It’s true Kobi and his team did choose an iPad which is fairly broad in its appeal but to be fair, it was shortly after Netflix released their download for later series, so it was in the interest of super fans to join the contest. And they did also offer a year’s free subscription to Netflix. The key takeaway is…

Make it relevant – avoid the free loaders

The issue with choosing a prize which is not relevant is you will attract free loaders who are only interested in the prize and not your company’s value proposition. Not good when the aim of the game is to pick up potential leads.

Use Audiense to build a Twitter hit-list of influencers

Audiense is a powerful social profile research and automation tool.

Kobi had the idea to build a hit list of Twitter micro influencers who fit his target market.

These were people who contained ‘Podcast’ as a keyword in their bio, had more than 1,000 followers and tweeted in the last 30 days (kills the dead profiles)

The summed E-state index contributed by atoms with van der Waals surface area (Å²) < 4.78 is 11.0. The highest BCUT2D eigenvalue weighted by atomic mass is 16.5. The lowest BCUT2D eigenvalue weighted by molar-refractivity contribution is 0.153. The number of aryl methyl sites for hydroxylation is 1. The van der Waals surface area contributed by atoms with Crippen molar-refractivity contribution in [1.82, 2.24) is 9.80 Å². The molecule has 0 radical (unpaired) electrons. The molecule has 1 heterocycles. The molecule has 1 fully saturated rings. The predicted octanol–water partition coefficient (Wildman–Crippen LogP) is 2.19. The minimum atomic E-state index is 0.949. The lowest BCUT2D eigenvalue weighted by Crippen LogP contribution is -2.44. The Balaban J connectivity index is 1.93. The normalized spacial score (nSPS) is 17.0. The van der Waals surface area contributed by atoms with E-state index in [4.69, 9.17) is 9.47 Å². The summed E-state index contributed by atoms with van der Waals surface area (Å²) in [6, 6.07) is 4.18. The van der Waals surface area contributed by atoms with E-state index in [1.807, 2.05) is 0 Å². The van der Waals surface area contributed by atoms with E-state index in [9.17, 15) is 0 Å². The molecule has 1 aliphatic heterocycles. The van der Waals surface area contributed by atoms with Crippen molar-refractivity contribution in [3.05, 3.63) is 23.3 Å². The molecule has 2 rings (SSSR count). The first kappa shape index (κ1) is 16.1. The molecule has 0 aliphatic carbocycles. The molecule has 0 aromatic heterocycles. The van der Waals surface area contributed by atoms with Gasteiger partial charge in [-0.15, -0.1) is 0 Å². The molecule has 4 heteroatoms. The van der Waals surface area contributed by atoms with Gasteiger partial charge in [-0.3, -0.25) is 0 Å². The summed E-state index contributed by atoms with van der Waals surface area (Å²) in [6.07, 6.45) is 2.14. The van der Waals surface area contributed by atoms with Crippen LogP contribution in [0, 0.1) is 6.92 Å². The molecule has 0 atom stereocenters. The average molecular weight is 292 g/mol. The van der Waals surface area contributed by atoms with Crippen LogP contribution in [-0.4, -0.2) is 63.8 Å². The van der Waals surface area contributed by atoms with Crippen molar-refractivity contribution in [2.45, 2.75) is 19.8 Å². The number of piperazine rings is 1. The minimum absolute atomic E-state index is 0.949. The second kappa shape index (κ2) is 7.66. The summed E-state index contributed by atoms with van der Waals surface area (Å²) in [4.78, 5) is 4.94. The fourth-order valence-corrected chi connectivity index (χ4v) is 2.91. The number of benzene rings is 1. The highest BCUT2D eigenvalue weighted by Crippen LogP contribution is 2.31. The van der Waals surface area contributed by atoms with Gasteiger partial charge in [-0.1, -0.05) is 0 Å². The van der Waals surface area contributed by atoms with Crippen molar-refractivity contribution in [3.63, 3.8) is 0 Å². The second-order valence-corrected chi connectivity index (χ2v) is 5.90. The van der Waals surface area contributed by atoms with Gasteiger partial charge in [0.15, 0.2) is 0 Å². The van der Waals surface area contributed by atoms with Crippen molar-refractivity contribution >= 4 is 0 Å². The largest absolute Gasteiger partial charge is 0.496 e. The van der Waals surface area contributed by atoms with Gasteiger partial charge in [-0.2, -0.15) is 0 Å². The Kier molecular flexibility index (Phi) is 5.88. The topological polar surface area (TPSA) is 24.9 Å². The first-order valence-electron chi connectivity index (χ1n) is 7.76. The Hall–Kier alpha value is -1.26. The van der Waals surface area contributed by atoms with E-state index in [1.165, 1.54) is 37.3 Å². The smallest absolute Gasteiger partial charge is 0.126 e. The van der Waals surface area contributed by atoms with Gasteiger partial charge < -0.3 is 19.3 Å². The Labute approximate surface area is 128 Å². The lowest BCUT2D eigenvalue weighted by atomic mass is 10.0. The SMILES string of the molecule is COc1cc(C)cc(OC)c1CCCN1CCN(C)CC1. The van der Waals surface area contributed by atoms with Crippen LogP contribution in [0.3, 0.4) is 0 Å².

We’ll show you how he did this in Audiense.

Sign up for a free 30-day trial first if you don’t have it already.

Head to ‘Search all Twitter’ in the Audiense menu item

Go to the advanced search on the left-hand side of the next page.

Select your search params, in our case we want…

Bio: Podcast
Number of Followers: 1,000 +
Time since the last tweet: 30 days or less (So their still active)
Entity type: Person (So we don’t target companies)

Bingo. This returned for Kobi a hit list of 7,960 Twitter users who were likely to be active, influential and interested in podcasts. You can download this into a CSV, and then the fun starts.

OK – now what?

Good question. It leads us onto our next task which Flixwatcher nailed.

Before the contest started, Kobi and his team made sure they followed the influencers – of which there were a few hundred.